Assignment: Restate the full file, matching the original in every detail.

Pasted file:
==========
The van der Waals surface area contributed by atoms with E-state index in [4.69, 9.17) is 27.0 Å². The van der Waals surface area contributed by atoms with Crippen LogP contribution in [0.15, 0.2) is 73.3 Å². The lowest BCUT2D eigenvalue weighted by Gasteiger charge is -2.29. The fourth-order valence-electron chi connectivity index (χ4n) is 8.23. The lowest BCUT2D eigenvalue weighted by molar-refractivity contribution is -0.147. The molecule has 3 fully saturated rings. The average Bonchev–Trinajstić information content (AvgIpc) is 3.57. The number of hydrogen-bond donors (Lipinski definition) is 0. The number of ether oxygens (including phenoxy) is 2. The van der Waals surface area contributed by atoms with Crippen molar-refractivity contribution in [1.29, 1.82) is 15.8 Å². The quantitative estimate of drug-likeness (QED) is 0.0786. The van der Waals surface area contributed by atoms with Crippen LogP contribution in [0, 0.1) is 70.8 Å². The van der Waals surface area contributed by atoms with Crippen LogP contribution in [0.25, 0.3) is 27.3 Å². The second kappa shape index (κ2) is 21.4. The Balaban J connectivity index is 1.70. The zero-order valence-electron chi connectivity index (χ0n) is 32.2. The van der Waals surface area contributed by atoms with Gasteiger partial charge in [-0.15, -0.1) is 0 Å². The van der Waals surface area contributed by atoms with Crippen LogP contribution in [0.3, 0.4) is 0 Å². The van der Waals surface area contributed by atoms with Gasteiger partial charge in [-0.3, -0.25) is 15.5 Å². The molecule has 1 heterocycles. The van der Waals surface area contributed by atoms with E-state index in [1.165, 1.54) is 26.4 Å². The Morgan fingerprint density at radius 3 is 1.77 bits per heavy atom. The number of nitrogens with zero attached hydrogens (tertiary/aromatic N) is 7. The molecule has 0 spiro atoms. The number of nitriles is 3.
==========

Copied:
The van der Waals surface area contributed by atoms with E-state index in [4.69, 9.17) is 27.0 Å². The van der Waals surface area contributed by atoms with Crippen LogP contribution in [0.15, 0.2) is 73.3 Å². The lowest BCUT2D eigenvalue weighted by Gasteiger charge is -2.29. The fourth-order valence-electron chi connectivity index (χ4n) is 8.23. The lowest BCUT2D eigenvalue weighted by molar-refractivity contribution is -0.147. The molecule has 3 fully saturated rings. The average Bonchev–Trinajstić information content (AvgIpc) is 3.57. The number of hydrogen-bond donors (Lipinski definition) is 0. The number of ether oxygens (including phenoxy) is 2. The van der Waals surface area contributed by atoms with Crippen molar-refractivity contribution in [1.29, 1.82) is 15.8 Å². The quantitative estimate of drug-likeness (QED) is 0.0786. The van der Waals surface area contributed by atoms with Crippen LogP contribution in [0, 0.1) is 70.8 Å². The van der Waals surface area contributed by atoms with Crippen LogP contribution in [0.25, 0.3) is 27.3 Å². The second kappa shape index (κ2) is 21.4. The Balaban J connectivity index is 1.70. The zero-order valence-electron chi connectivity index (χ0n) is 32.2. The van der Waals surface area contributed by atoms with Gasteiger partial charge in [-0.15, -0.1) is 0 Å². The van der Waals surface area contributed by atoms with Crippen LogP contribution in [0.3, 0.4) is 0 Å². The van der Waals surface area contributed by atoms with Gasteiger partial charge in [-0.3, -0.25) is 15.5 Å². The molecule has 1 heterocycles. The van der Waals surface area contributed by atoms with E-state index in [1.165, 1.54) is 26.4 Å². The Morgan fingerprint density at radius 3 is 1.77 bits per heavy atom. The number of nitrogens with zero attached hydrogens (tertiary/aromatic N) is 7. The molecule has 0 spiro atoms. The number of nitriles is 3.